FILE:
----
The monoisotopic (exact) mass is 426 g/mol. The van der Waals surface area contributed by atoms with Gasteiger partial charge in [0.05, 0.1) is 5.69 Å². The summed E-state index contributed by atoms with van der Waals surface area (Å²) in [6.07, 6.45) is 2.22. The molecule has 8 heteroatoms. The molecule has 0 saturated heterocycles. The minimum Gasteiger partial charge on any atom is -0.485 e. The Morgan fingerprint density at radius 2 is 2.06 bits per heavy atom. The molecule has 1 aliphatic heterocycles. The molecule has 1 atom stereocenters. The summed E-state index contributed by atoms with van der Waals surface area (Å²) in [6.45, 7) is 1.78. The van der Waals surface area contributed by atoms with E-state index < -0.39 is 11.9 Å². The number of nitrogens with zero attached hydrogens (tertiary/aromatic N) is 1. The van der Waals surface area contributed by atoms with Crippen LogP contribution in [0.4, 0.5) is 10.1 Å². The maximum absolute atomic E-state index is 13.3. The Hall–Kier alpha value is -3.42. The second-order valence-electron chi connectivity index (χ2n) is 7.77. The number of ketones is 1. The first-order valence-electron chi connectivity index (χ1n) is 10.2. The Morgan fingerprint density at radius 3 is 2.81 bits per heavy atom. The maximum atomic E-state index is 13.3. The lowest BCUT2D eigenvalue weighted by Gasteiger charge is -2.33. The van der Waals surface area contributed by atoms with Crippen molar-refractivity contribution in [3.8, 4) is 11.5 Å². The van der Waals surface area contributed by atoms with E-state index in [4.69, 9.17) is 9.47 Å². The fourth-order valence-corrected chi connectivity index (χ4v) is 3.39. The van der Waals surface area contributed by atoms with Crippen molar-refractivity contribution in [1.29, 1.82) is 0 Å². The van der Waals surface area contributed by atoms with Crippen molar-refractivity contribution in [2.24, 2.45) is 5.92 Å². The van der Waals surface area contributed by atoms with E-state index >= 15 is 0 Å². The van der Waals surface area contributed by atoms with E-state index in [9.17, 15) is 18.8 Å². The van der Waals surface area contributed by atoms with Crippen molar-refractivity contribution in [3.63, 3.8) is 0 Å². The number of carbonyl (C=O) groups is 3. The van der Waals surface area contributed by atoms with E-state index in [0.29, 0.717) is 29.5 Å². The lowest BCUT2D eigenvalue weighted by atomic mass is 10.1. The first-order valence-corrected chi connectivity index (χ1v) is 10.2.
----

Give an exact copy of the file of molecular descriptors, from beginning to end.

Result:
The monoisotopic (exact) mass is 426 g/mol. The van der Waals surface area contributed by atoms with Gasteiger partial charge in [0.05, 0.1) is 5.69 Å². The summed E-state index contributed by atoms with van der Waals surface area (Å²) in [6.07, 6.45) is 2.22. The molecule has 8 heteroatoms. The molecule has 0 saturated heterocycles. The minimum Gasteiger partial charge on any atom is -0.485 e. The Morgan fingerprint density at radius 2 is 2.06 bits per heavy atom. The molecule has 1 aliphatic heterocycles. The molecule has 1 atom stereocenters. The summed E-state index contributed by atoms with van der Waals surface area (Å²) in [6.45, 7) is 1.78. The van der Waals surface area contributed by atoms with E-state index < -0.39 is 11.9 Å². The number of nitrogens with zero attached hydrogens (tertiary/aromatic N) is 1. The van der Waals surface area contributed by atoms with Crippen LogP contribution in [0.4, 0.5) is 10.1 Å². The maximum absolute atomic E-state index is 13.3. The Hall–Kier alpha value is -3.42. The second-order valence-electron chi connectivity index (χ2n) is 7.77. The number of ketones is 1. The first-order valence-electron chi connectivity index (χ1n) is 10.2. The Morgan fingerprint density at radius 3 is 2.81 bits per heavy atom. The maximum atomic E-state index is 13.3. The lowest BCUT2D eigenvalue weighted by Gasteiger charge is -2.33. The van der Waals surface area contributed by atoms with Crippen molar-refractivity contribution in [3.8, 4) is 11.5 Å². The van der Waals surface area contributed by atoms with E-state index in [4.69, 9.17) is 9.47 Å². The fourth-order valence-corrected chi connectivity index (χ4v) is 3.39. The van der Waals surface area contributed by atoms with Crippen molar-refractivity contribution in [1.29, 1.82) is 0 Å². The van der Waals surface area contributed by atoms with Crippen molar-refractivity contribution in [2.24, 2.45) is 5.92 Å². The van der Waals surface area contributed by atoms with E-state index >= 15 is 0 Å². The van der Waals surface area contributed by atoms with E-state index in [9.17, 15) is 18.8 Å². The van der Waals surface area contributed by atoms with Crippen molar-refractivity contribution in [3.63, 3.8) is 0 Å². The number of carbonyl (C=O) groups is 3. The van der Waals surface area contributed by atoms with E-state index in [0.29, 0.717) is 29.5 Å². The lowest BCUT2D eigenvalue weighted by atomic mass is 10.1. The first-order valence-corrected chi connectivity index (χ1v) is 10.2.